Alternative MedicinesInfectionInjuries
   Arm or Leg Fractures
   Blunt Chest Injuries
   Blunt and Penetrating Abdominal Injuries
   Cerebral Contusion
   Cold Injuries
   Decompression Sickness
   Dislocated or Fractured Jaw
   Dislocations and Subluxations
   Electric Shock
   Fractured Nose
   Heat Syndrome
   Insect Bites and Stings
   Near Drowning
   Open Trauma Wounds
   Penetrating Chest Wounds
   Perforated Eardrum
   Poisonous Snakebites
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   Skull Fractures
   Spinal Injuries
   Sprains and Strains
   Traumatic Amputation
   Whiplash Injuries

Decompression Sickness

Decompression sickness - also known as caisson disease, diver's paralysis, or "the bends" - is a painful condition that results from a too-rapid change from a high- to low-pressure environment (decompression). The victim usually is a scuba diver who ascends too quickly from water deeper than 33' (10 m). Signs and symptoms appear during or within 30 minutes of rapid decompression, but may be delayed for as long as 24 hours.


Decompression sickness results from an abrupt change in air or water pressure that causes nitrogen to spill out of tissues faster than it can be diffused through respiration. As a result, gas bubbles form in blood and body tissues. These bubbles can accumulate over several dives.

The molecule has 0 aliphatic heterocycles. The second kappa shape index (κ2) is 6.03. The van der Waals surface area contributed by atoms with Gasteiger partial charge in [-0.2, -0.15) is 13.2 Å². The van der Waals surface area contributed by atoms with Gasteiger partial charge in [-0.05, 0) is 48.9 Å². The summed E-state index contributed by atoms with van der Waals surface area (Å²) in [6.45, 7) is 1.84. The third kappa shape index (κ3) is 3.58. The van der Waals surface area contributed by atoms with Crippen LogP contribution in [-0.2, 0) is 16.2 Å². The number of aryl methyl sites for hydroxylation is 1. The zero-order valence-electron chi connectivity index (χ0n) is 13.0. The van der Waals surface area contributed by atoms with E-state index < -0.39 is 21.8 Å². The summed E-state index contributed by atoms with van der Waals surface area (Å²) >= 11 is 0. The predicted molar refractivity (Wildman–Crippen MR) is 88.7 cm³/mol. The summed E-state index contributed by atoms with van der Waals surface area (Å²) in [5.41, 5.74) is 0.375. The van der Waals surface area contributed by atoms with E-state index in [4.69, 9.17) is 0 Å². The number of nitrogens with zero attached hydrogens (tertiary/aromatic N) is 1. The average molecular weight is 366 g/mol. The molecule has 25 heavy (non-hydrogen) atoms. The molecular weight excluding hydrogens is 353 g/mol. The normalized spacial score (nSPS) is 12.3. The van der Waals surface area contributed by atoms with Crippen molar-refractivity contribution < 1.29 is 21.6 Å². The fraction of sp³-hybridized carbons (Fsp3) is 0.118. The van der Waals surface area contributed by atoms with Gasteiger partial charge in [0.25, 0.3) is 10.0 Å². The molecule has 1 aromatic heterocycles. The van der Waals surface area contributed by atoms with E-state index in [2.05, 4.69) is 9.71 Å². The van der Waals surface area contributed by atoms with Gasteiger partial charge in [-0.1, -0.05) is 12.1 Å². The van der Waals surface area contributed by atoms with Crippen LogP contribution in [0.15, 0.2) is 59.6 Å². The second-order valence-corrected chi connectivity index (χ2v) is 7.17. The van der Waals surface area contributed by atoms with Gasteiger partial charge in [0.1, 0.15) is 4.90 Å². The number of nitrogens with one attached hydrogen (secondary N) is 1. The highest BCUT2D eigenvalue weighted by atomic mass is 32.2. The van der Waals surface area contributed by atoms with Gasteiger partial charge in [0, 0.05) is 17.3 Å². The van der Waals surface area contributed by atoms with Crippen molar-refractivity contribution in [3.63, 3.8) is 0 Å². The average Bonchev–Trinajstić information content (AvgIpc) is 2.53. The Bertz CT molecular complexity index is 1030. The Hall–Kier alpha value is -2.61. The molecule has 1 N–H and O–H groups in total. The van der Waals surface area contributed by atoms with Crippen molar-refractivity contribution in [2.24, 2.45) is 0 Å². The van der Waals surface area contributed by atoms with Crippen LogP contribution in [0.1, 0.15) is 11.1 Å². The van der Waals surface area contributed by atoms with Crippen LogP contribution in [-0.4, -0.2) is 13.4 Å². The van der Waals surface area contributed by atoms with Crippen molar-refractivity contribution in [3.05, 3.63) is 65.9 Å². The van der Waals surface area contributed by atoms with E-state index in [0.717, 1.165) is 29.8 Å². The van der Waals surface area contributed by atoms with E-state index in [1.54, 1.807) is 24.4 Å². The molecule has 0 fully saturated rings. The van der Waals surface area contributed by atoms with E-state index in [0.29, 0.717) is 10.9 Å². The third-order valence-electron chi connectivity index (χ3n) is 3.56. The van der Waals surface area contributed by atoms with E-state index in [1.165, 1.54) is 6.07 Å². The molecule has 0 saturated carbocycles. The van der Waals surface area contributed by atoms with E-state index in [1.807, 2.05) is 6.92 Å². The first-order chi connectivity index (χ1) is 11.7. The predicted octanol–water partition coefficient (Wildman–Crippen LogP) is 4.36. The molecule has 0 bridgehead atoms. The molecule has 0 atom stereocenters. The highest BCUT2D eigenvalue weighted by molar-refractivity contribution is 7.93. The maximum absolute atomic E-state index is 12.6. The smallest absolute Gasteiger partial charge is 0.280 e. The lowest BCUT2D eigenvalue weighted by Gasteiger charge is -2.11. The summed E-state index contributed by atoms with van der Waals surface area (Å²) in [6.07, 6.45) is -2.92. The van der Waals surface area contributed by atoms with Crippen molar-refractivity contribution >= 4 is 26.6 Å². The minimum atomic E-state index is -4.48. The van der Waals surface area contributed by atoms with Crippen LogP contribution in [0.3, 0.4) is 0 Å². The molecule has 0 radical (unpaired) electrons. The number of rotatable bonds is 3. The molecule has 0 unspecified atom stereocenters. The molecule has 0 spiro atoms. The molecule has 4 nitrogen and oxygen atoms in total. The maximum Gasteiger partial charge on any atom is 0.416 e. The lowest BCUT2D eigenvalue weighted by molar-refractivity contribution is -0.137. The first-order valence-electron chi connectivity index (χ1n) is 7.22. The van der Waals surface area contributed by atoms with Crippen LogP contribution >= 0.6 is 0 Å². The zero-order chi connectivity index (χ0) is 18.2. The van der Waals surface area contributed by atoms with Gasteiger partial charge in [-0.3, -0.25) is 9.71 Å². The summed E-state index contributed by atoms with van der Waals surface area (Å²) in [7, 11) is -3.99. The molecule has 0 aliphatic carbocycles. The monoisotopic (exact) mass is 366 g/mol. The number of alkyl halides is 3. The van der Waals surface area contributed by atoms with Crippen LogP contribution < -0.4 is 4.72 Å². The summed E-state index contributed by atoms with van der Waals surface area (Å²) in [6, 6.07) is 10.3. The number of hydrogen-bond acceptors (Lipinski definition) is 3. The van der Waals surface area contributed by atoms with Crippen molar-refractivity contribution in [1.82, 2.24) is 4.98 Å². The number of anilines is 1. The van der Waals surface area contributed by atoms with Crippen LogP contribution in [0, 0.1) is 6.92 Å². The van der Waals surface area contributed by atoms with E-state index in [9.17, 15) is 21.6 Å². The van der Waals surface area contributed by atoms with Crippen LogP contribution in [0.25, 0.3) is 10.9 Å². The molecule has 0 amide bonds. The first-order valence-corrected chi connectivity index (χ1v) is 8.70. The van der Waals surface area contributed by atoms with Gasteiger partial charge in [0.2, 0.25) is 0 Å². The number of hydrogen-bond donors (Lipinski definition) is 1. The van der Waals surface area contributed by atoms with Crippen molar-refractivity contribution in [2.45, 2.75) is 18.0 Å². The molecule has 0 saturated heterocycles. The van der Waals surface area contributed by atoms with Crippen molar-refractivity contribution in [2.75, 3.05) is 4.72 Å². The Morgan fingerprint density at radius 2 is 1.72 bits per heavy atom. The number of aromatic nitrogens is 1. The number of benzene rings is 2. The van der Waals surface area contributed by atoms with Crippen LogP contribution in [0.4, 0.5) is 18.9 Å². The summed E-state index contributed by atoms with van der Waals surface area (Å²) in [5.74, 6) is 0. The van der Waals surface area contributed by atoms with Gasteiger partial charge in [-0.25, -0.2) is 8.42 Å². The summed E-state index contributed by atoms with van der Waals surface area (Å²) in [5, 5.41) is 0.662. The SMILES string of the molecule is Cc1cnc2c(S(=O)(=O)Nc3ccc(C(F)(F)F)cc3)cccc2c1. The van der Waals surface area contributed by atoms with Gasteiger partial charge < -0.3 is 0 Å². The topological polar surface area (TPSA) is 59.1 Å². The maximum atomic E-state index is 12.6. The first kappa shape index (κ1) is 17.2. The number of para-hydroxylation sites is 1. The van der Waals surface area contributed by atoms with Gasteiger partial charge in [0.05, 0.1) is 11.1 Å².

The symptoms of decompression sickness vary because the nitrogen bubbles can form in different parts of the body.

The diver may complain of headache or vertigo, unusual tiredness or fatigue. He or she may have a rash, pain in one or more joints, tingling in the arms or legs, muscular weakness or paralysis. Less often, breathing difficulties, shock, unconsciousness or death may be seen

Diagnostic tests

Diagnosis requires taking a medical history (questioning the patient about his or her health and recent activities) and conducting a physical examination .


Treatment consists of supportive measures, including recompression and oxygen administration. Recompression takes place in a hyperbaric chamber (not available in all facilities), in which air pressure is increased to 2.8 absolute atmospheric pressure over 1 to 2 minutes. This rapid increase in pressure reduces the size of the circulating nitrogen bubbles and relieves pain and other clinical effects. Analgesics, such as aspirin, also may be given for pain.

During recompression, intermittent oxygen administration, with periodic maximal exhalations, promotes gas bubble diffusion. When signs and symptoms subside and diffusion of gas bubbles is complete, a slow air pressure decrease in the chamber allows for gradual, safe decompression.

Supportive measures may include fluid replacement in hypovolemic shock and sometimes corticosteroids to reduce the risk of spinal edema. Shortacting barbiturates may be given to treat seizures. Narcotics are contraindicated because they may further depress impaired respiration.


The obvious way to minimize the risk of falling victim to DCS is to follow the rules on safe diving and air travel after a dive. People who are obese, suffer from lung or heart problems, or are otherwise in poor health should not dive. And because the effect of nitrogen diffusion on the fetus remains unknown, diving while pregnant is not recommended.

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